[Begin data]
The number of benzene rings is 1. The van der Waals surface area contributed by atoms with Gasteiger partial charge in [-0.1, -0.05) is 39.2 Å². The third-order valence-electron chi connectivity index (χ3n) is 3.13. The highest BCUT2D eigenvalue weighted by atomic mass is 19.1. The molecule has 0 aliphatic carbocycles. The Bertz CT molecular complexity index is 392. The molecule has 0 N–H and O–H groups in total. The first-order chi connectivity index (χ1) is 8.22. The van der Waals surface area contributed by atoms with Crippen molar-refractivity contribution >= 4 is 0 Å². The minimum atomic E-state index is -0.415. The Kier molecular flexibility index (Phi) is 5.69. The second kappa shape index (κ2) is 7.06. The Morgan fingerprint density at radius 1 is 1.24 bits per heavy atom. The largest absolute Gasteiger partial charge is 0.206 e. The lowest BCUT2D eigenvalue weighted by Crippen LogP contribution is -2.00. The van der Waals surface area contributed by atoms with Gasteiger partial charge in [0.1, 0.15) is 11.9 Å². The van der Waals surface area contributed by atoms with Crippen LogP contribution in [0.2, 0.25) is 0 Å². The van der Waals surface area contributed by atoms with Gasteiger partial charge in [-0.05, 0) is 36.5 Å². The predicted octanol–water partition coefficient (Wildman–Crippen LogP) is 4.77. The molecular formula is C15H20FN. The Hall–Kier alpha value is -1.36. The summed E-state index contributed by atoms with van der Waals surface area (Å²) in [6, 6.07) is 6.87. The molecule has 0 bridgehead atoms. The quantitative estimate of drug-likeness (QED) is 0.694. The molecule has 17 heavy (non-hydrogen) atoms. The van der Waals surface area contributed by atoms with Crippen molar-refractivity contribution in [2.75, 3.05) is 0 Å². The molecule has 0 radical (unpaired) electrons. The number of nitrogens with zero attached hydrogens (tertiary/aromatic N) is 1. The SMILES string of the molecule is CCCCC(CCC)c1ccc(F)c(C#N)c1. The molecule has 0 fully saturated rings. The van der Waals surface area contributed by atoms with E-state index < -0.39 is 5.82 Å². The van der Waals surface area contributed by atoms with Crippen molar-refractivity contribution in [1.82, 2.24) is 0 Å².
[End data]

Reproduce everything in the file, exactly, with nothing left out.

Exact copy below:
The number of benzene rings is 1. The van der Waals surface area contributed by atoms with Gasteiger partial charge in [-0.1, -0.05) is 39.2 Å². The third-order valence-electron chi connectivity index (χ3n) is 3.13. The highest BCUT2D eigenvalue weighted by atomic mass is 19.1. The molecule has 0 aliphatic carbocycles. The Bertz CT molecular complexity index is 392. The molecule has 0 N–H and O–H groups in total. The first-order chi connectivity index (χ1) is 8.22. The van der Waals surface area contributed by atoms with Crippen molar-refractivity contribution >= 4 is 0 Å². The minimum atomic E-state index is -0.415. The Kier molecular flexibility index (Phi) is 5.69. The second kappa shape index (κ2) is 7.06. The Morgan fingerprint density at radius 1 is 1.24 bits per heavy atom. The largest absolute Gasteiger partial charge is 0.206 e. The lowest BCUT2D eigenvalue weighted by Crippen LogP contribution is -2.00. The van der Waals surface area contributed by atoms with Gasteiger partial charge in [0.1, 0.15) is 11.9 Å². The van der Waals surface area contributed by atoms with Crippen LogP contribution in [0.2, 0.25) is 0 Å². The van der Waals surface area contributed by atoms with Gasteiger partial charge in [-0.05, 0) is 36.5 Å². The predicted octanol–water partition coefficient (Wildman–Crippen LogP) is 4.77. The molecular formula is C15H20FN. The Hall–Kier alpha value is -1.36. The summed E-state index contributed by atoms with van der Waals surface area (Å²) in [6, 6.07) is 6.87. The molecule has 0 bridgehead atoms. The quantitative estimate of drug-likeness (QED) is 0.694. The molecule has 17 heavy (non-hydrogen) atoms. The van der Waals surface area contributed by atoms with Crippen molar-refractivity contribution in [2.75, 3.05) is 0 Å². The molecule has 0 radical (unpaired) electrons. The number of nitrogens with zero attached hydrogens (tertiary/aromatic N) is 1. The SMILES string of the molecule is CCCCC(CCC)c1ccc(F)c(C#N)c1. The molecule has 0 fully saturated rings. The van der Waals surface area contributed by atoms with E-state index < -0.39 is 5.82 Å². The van der Waals surface area contributed by atoms with Crippen molar-refractivity contribution in [1.82, 2.24) is 0 Å².